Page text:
Depending on the type of structure, the potential complications from poor acoustical design can vary greatly. Let’s take a look at the range of possible negative consequences that noise can produce in different built environments.
Open design concepts in the workplace are on the rise for quite some time, in part because they promote greater cooperation and collaboration among colleagues, decrease response times to requests, and enhance necessary communication. However, these types of environments may lead to louder working environments and frequent distractions, as there are fewer surfaces to absorb the noise from coworker conversations, mechanical systems, and other background sounds. Similar design trends are occurring in educational buildings.
The shift to open-concept spaces that allow for more natural light and warmth by incorporating glass walls, high ceilings and low partitions, can also contribute to increased distraction and lower productivity. Privacy can be non-existent in these designs, though in fairness, traditional floor plans with closed-door offices and classrooms often don’t include an adequate acoustical design and therefore provide a false sense of privacy. Specific short-term health problems related to poor acoustics include increased stress, anxiety, and higher heart and respiration rates, and muscle tension.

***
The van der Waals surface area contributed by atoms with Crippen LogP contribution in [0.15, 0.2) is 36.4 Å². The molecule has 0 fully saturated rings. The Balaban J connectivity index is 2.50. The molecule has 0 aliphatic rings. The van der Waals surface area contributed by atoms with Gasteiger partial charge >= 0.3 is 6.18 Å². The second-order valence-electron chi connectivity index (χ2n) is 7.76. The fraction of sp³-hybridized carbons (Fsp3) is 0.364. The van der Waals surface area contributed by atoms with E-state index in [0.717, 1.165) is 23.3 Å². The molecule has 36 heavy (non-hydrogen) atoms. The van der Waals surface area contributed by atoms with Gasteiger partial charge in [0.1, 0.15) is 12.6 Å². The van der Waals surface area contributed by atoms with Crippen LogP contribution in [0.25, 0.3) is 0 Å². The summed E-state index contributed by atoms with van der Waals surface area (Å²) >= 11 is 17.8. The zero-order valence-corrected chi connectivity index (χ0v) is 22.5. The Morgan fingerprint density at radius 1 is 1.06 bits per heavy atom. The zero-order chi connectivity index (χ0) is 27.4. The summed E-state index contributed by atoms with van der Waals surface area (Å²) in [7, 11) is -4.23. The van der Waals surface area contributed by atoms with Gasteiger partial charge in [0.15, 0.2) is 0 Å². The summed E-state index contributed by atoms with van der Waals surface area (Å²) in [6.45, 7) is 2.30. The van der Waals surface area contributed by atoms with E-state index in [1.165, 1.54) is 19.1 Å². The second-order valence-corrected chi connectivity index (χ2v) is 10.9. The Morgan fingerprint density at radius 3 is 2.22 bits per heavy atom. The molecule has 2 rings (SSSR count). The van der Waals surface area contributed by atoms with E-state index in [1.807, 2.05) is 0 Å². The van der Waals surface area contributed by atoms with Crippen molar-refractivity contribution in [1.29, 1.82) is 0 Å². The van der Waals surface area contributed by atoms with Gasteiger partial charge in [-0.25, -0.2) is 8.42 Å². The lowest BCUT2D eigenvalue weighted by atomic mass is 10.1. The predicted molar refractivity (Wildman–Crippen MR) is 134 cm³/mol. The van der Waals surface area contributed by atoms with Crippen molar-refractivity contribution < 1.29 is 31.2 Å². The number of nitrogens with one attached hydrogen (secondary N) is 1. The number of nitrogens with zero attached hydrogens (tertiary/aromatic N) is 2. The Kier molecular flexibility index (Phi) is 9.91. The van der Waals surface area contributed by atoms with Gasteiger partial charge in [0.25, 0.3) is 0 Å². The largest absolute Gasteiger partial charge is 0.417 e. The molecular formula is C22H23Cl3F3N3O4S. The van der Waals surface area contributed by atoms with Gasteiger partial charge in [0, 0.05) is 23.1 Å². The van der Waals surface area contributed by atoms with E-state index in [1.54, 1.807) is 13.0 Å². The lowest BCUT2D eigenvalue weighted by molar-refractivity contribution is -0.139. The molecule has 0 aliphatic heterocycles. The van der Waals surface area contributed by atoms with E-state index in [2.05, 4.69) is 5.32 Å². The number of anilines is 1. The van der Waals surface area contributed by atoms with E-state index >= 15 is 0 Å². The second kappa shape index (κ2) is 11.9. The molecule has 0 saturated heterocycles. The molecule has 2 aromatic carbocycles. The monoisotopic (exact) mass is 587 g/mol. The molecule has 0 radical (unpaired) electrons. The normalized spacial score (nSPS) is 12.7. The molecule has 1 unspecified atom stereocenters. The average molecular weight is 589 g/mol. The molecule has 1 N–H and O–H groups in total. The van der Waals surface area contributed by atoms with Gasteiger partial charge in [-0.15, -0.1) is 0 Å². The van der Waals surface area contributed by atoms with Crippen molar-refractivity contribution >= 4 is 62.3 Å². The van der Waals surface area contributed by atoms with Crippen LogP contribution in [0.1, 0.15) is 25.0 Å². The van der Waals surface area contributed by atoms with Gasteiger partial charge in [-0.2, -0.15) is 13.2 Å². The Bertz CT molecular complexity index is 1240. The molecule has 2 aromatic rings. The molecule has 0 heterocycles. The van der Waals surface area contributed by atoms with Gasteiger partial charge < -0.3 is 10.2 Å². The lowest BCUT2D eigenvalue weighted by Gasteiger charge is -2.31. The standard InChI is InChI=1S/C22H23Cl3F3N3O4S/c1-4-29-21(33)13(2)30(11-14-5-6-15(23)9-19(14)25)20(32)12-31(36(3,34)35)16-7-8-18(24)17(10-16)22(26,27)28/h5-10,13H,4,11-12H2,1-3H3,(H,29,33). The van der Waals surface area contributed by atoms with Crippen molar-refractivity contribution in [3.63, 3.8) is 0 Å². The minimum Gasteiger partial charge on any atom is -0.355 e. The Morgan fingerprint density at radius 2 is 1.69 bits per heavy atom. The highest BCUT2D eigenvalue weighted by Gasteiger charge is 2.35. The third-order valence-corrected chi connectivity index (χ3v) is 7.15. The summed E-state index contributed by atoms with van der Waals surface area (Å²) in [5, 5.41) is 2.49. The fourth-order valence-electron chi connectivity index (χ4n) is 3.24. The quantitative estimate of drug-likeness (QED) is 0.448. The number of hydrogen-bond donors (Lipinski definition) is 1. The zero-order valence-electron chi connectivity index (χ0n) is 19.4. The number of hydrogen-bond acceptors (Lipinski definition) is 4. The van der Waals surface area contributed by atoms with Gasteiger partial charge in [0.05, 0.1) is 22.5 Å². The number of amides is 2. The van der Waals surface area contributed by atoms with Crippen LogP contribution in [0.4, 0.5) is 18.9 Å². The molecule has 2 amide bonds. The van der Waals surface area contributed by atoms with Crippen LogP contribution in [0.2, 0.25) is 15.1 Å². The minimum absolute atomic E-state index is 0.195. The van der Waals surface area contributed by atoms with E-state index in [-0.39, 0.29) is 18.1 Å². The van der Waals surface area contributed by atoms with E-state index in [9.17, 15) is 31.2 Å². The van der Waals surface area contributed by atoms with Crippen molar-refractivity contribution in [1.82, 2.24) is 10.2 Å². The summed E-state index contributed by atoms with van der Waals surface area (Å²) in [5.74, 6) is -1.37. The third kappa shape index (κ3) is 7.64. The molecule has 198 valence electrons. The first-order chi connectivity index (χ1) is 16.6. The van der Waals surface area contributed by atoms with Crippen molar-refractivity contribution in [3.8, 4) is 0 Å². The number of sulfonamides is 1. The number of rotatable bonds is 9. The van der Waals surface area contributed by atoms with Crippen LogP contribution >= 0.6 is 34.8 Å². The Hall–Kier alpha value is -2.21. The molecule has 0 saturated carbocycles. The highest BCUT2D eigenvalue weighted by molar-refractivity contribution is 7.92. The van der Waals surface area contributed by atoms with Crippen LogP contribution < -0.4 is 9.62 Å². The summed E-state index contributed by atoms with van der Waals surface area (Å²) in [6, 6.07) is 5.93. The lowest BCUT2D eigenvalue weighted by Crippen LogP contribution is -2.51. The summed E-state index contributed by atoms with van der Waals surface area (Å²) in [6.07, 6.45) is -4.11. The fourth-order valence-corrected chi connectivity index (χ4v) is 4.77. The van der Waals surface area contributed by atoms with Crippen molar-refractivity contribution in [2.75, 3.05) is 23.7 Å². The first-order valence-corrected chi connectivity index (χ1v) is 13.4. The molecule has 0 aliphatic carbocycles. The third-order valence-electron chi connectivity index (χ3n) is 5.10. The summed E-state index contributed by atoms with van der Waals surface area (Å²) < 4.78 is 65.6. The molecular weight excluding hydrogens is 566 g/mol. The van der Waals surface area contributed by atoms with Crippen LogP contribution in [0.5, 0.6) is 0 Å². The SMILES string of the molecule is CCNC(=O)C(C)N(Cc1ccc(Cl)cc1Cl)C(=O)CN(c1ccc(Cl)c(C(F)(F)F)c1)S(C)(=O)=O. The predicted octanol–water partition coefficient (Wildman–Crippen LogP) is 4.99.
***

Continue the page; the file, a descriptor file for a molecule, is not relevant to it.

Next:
The bottom line is that now, more than ever, creating an optimal acoustics experience in any kind of building is as important as the look, feel and function of the space to ensure the health and well-being of occupants.
For all of your soundproofing needs, contact Acoustica Projects.